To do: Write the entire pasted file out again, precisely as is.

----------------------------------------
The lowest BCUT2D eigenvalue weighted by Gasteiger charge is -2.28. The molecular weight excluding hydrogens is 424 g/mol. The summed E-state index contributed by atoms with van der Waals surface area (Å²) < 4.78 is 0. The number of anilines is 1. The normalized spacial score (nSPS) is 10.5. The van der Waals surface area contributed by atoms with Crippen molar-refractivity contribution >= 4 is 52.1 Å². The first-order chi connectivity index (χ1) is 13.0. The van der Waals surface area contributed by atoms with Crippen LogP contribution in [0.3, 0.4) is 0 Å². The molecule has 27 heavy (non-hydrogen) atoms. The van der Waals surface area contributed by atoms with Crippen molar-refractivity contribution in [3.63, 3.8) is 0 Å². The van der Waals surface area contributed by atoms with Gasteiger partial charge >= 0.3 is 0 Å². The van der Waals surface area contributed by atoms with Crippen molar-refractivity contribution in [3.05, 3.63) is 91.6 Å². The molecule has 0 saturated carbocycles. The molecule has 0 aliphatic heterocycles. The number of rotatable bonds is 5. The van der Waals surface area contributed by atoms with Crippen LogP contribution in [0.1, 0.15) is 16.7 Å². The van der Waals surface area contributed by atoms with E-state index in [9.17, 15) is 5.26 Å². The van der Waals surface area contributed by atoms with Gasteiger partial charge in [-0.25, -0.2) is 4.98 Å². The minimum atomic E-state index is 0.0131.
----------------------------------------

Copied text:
The lowest BCUT2D eigenvalue weighted by Gasteiger charge is -2.28. The molecular weight excluding hydrogens is 424 g/mol. The summed E-state index contributed by atoms with van der Waals surface area (Å²) < 4.78 is 0. The number of anilines is 1. The normalized spacial score (nSPS) is 10.5. The van der Waals surface area contributed by atoms with Crippen molar-refractivity contribution >= 4 is 52.1 Å². The first-order chi connectivity index (χ1) is 13.0. The van der Waals surface area contributed by atoms with Crippen LogP contribution in [0.3, 0.4) is 0 Å². The molecule has 27 heavy (non-hydrogen) atoms. The van der Waals surface area contributed by atoms with Crippen molar-refractivity contribution in [3.63, 3.8) is 0 Å². The van der Waals surface area contributed by atoms with Gasteiger partial charge >= 0.3 is 0 Å². The van der Waals surface area contributed by atoms with Crippen molar-refractivity contribution in [3.05, 3.63) is 91.6 Å². The molecule has 0 saturated carbocycles. The molecule has 0 aliphatic heterocycles. The number of rotatable bonds is 5. The van der Waals surface area contributed by atoms with Crippen LogP contribution in [0.1, 0.15) is 16.7 Å². The van der Waals surface area contributed by atoms with E-state index in [9.17, 15) is 5.26 Å². The van der Waals surface area contributed by atoms with Gasteiger partial charge in [-0.25, -0.2) is 4.98 Å². The minimum atomic E-state index is 0.0131.